Alzheimer’s disease (AD) is the most common form of dementia in elderly individuals and is the sixth leading cause of death in United States. AD is an age-dependent and progressive neurodegenerative disease, characterized by the loss of memory, cognitive functions and changes in behavior and personality []. According to 2015 World Alzheimer Report, it was estimated that 47.5 million people have dementia worldwide, and the numbers are estimated to go up to 75.6 million by 2030 and to 131.5 million by 2050. Dementia has a huge economic impact and the 2015 total estimated healthcare cost is about $818 billion []…

Green Tea Intake and Risks for Dementia, Alzheimer’s Disease, Mild Cognitive Impairment, and Cognitive Impairment: A Systematic Review

“Dementia has become a major issue that requires urgent measures. The prevention of dementia may be influenced by dietary factors. We focused on green tea and performed a systematic review of observational studies that examined the association between green tea intake and

  • dementia,
  • Alzheimer’s disease,
  • mild cognitive impairment, or
  • cognitive impairment.

We searched for articles registered up to 23 August 2018, in the PubMed database and then for references of original articles or reviews that examined tea and cognition.

Subsequently, the extracted articles were examined regarding whether they included original data assessing an association of green tea intake and dementia, Alzheimer’s disease, mild cognitive impairment, or cognitive impairment.

These results seem to support the hypothesis that green tea intake might reduce the risk for dementia, Alzheimer’s disease, mild cognitive impairment, or cognitive impairment. Further results from well-designed and well-conducted cohort studies are required to derive robust evidence…”

Neuroprotective Mechanisms of Resveratrol in Alzheimer’s Disease: Role of SIRT1

“Alzheimer’s disease (AD) is a progressive and neurodegenerative disorder of the cortex and hippocampus, which eventually leads to cognitive impairment. Although the etiology of AD remains unclear, the presence of β-amyloid (Aβ) peptides in these learning and memory regions is a hallmark of AD…

Many studies have shown that resveratrol has antioxidant, anti-inflammatory, and neuroprotective properties and can decrease the toxicity and aggregation of Aβ peptides in the hippocampus of AD patients, promote neurogenesis, and prevent hippocampal damage.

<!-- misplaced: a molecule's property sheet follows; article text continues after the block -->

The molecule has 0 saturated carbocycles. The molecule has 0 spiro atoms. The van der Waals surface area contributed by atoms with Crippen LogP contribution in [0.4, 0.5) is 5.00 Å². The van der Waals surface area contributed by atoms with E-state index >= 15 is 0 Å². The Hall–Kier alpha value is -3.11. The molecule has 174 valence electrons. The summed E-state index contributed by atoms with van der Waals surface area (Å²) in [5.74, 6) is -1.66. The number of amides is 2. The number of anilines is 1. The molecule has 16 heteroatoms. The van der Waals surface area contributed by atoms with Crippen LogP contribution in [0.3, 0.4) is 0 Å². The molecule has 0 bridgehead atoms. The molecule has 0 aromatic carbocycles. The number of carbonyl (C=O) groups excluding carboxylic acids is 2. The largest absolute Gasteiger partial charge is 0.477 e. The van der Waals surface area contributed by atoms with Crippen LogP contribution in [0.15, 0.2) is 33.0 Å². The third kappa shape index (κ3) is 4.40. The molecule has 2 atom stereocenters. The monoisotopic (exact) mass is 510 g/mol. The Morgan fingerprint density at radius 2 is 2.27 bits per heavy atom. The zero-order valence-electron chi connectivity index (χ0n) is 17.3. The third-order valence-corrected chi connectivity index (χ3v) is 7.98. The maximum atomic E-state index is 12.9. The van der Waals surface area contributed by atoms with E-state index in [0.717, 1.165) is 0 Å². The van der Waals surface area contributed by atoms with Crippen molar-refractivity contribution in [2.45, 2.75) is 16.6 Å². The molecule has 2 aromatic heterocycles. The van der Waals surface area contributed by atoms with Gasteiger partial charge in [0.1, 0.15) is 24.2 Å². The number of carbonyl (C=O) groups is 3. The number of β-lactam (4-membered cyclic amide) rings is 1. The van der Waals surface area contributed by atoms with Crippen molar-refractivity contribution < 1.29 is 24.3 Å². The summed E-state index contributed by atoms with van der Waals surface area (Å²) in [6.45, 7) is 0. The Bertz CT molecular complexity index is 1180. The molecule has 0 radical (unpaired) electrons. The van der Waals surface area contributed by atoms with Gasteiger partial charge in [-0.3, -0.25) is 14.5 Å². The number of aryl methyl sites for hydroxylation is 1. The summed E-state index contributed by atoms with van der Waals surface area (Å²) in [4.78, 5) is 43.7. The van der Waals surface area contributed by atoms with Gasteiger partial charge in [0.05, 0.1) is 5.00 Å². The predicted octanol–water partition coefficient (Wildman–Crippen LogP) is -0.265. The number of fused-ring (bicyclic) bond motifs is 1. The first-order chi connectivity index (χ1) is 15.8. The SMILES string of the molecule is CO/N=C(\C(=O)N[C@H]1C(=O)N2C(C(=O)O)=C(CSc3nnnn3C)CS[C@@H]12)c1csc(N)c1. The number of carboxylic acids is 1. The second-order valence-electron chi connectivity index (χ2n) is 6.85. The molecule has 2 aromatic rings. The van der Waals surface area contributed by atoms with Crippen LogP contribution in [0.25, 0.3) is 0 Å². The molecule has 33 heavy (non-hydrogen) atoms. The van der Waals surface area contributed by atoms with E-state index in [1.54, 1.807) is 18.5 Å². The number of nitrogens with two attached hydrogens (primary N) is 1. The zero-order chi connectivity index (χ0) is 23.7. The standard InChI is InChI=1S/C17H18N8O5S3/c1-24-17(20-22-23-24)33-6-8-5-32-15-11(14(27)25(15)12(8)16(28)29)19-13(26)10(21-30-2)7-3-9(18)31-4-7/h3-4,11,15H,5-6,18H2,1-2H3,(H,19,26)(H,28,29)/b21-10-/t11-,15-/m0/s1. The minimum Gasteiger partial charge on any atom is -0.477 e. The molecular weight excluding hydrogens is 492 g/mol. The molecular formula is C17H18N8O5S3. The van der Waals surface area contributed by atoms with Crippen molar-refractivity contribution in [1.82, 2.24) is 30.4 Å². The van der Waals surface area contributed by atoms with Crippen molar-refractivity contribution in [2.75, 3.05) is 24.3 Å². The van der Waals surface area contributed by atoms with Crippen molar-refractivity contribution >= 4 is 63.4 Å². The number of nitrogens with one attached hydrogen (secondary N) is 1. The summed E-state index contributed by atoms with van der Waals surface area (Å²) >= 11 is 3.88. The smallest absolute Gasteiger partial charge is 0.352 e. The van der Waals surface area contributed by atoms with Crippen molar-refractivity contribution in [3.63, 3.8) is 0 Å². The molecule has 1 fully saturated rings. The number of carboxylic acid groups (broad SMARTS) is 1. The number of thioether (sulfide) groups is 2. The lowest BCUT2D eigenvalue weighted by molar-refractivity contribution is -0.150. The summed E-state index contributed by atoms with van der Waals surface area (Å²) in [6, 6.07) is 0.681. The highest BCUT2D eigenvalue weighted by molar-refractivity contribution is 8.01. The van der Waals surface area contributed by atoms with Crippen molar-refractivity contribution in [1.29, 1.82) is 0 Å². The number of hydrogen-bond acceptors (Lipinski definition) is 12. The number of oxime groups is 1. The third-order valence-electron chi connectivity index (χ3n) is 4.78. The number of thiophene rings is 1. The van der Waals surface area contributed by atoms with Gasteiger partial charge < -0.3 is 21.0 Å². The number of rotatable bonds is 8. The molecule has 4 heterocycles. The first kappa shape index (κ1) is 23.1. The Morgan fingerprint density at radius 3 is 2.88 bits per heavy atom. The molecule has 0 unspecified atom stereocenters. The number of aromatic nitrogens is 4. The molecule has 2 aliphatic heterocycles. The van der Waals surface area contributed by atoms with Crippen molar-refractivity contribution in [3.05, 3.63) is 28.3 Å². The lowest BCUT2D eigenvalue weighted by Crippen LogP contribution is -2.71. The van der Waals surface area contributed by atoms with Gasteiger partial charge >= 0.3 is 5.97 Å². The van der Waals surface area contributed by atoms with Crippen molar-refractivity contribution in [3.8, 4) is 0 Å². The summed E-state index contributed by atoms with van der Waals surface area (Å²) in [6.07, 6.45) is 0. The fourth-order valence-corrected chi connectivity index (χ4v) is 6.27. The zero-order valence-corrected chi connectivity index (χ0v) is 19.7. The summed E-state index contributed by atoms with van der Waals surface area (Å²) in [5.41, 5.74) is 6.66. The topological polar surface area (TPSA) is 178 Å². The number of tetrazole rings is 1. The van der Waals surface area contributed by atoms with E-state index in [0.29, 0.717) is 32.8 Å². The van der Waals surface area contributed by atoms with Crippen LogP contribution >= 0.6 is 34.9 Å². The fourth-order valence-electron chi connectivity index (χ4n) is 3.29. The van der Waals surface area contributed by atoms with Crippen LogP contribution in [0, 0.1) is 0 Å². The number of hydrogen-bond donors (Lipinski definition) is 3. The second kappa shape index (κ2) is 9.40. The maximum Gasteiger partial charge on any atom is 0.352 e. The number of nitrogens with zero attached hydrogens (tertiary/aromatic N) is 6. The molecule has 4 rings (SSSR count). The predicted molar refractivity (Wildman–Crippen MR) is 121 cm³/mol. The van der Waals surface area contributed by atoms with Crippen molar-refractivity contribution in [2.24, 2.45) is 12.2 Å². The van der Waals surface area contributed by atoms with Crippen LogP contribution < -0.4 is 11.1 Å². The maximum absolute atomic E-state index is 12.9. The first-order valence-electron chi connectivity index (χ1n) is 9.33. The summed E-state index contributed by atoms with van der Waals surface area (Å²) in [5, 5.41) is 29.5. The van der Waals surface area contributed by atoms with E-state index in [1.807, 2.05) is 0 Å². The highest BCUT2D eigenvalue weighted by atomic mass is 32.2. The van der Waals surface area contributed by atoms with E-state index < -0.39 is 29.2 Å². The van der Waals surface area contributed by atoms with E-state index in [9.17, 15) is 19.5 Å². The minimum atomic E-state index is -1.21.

In addition, the antioxidant activity of resveratrol plays an important role in neuronal differentiation through the activation of silent information regulator-1 (SIRT1). SIRT1 plays a vital role in the growth and differentiation of neurons and prevents the apoptotic death of these neurons by deacetylating and repressing p53 activity; however, the exact mechanisms remain unclear.

Resveratrol also has anti-inflammatory effects as it suppresses M1 microglia activation, which is involved in the initiation of neurodegeneration, and promotes Th2 responses by increasing anti-inflammatory cytokines and SIRT1 expression.

This review will focus on the antioxidant and anti-inflammatory neuroprotective effects of resveratrol, specifically on its role in SIRT1 and the association with AD pathophysiology…”

Choline as a prevention for Alzheimer’s disease

“The neuropathologies in AD include, Amyloid-β (Aβ) plaques, neurofibrillary tangles, and neuronal loss, which are associated with cognitive impairments []. Notably, microglia, the brains resident immune cells, are specialized to rid the brain of deleterious debris. Although microglia keep the brain healthy, if they are overactivated, brain inflammation and neuronal death occurs []. To date, no treatments have been developed to effectively slow the progression of AD. A multitude of factors are believed to contribute to the development of the disease, including genetics (e.g. APOE status), age and lifestyle []..

Before recommending a lifelong regimen of choline supplementation in humans, a controlled clinical trial will be needed to ultimately determine the effectiveness and optimal dosage of choline to prevent or slow the progression of AD.

Nonetheless, the current literature creates optimism that choline may be an avenue to ensure a graceful aging process without cognitive decline.”